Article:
Aside from the iconic skyline of Manhattan itself hulking overhead, the Statue of Liberty and nearby Ellis Island historic site are prized monuments now to the millions of immigrants who were inspected here between 1882 and 1954. The Immigration Museum on Ellis Island is still one of the most prized genealogical repositories in the country. Both sites are easily accessible by ferry.
Much of the ship traffic coursing through New York Harbor every day can be attributed to freighters delivering goods to and from destinations all along the Hudson River. Others are cruise ships ferrying tourists to and from what many consider America's cultural and financial Mecca, easily the most populated city in the United States. Though its population was 22.1 million in 2010, it's not hard to imagine a time when it was only the Lenape natives confronting the first European explorers.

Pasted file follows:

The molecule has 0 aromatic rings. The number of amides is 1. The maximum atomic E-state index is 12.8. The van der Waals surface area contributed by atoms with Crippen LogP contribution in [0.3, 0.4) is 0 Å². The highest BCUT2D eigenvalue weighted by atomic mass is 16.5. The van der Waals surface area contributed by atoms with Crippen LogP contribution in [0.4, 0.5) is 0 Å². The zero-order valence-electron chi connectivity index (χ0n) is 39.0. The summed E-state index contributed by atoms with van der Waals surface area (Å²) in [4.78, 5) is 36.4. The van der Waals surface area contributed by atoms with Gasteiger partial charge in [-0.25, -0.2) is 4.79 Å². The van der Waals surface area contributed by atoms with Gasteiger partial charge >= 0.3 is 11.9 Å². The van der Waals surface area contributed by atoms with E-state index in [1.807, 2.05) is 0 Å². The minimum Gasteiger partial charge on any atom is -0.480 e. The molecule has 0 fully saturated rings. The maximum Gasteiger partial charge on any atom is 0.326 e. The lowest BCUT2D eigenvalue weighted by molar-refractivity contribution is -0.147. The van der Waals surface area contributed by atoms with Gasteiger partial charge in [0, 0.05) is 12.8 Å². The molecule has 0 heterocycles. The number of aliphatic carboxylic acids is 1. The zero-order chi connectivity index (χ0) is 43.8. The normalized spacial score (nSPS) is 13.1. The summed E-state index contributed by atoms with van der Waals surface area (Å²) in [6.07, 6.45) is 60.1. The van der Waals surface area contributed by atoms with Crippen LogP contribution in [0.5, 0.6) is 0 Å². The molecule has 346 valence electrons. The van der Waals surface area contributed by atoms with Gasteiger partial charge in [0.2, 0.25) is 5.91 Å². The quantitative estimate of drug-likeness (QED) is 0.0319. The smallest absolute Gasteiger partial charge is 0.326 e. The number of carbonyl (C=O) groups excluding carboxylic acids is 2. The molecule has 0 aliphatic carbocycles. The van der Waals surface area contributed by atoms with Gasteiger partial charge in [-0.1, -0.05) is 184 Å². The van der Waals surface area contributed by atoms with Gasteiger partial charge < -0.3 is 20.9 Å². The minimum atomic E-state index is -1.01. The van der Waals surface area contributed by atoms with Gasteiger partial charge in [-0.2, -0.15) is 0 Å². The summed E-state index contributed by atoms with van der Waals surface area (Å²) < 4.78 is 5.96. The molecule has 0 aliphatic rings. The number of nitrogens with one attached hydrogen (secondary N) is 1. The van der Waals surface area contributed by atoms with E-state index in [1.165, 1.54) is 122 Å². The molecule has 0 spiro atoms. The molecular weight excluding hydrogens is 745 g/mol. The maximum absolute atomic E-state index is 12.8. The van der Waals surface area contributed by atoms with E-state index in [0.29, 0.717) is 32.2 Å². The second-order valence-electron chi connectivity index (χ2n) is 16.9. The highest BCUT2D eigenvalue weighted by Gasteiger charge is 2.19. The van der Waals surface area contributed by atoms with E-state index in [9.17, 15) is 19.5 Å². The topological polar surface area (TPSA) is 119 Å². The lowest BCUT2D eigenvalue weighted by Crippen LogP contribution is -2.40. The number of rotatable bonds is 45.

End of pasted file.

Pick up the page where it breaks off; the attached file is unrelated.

That chapter began in 1524, with Spaniard Estevao Gomes. A much deeper examination wasn't made of the country, however, until 1609, when Englishman Henry Hudson rode the river that now bears his name into the far-distant Adirondack Mountains. By 1648, the Dutch were building the first commercial wharf at the southern tip of Manhattan Island that would ultimately become the core supply post for British colonial domination. It took more than a century, of course, for those colonists to tire of British "taxation without representation." That's when those early Americans told the British, as they say in the Big Apple, to "get outta hea."